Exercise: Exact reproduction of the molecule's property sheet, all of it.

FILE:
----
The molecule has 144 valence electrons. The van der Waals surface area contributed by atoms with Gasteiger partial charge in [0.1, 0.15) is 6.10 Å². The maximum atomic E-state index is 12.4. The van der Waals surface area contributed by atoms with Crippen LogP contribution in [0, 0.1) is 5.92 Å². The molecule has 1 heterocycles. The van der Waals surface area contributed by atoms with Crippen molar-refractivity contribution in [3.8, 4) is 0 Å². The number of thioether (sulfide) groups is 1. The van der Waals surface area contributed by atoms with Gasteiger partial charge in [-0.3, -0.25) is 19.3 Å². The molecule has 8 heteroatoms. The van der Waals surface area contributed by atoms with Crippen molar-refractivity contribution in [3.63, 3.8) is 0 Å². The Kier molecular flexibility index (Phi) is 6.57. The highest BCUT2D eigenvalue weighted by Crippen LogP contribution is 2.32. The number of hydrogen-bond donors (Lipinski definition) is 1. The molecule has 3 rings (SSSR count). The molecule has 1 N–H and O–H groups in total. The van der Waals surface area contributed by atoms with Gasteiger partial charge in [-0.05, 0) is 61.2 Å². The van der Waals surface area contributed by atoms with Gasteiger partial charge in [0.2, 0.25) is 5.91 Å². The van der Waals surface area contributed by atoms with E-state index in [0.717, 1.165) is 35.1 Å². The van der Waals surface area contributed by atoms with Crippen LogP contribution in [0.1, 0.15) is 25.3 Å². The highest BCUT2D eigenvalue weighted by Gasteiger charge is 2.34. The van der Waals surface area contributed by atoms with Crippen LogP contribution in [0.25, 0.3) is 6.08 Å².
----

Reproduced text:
The molecule has 144 valence electrons. The van der Waals surface area contributed by atoms with Gasteiger partial charge in [0.1, 0.15) is 6.10 Å². The maximum atomic E-state index is 12.4. The van der Waals surface area contributed by atoms with Crippen LogP contribution in [0, 0.1) is 5.92 Å². The molecule has 1 heterocycles. The van der Waals surface area contributed by atoms with Crippen molar-refractivity contribution in [3.8, 4) is 0 Å². The number of thioether (sulfide) groups is 1. The van der Waals surface area contributed by atoms with Gasteiger partial charge in [-0.3, -0.25) is 19.3 Å². The molecule has 8 heteroatoms. The van der Waals surface area contributed by atoms with Crippen molar-refractivity contribution in [3.63, 3.8) is 0 Å². The Kier molecular flexibility index (Phi) is 6.57. The highest BCUT2D eigenvalue weighted by Crippen LogP contribution is 2.32. The number of hydrogen-bond donors (Lipinski definition) is 1. The molecule has 3 rings (SSSR count). The molecule has 1 N–H and O–H groups in total. The van der Waals surface area contributed by atoms with Gasteiger partial charge in [-0.05, 0) is 61.2 Å². The van der Waals surface area contributed by atoms with Gasteiger partial charge in [0.2, 0.25) is 5.91 Å². The van der Waals surface area contributed by atoms with E-state index in [0.717, 1.165) is 35.1 Å². The van der Waals surface area contributed by atoms with Crippen LogP contribution in [0.1, 0.15) is 25.3 Å². The highest BCUT2D eigenvalue weighted by Gasteiger charge is 2.34. The van der Waals surface area contributed by atoms with Crippen LogP contribution in [0.25, 0.3) is 6.08 Å².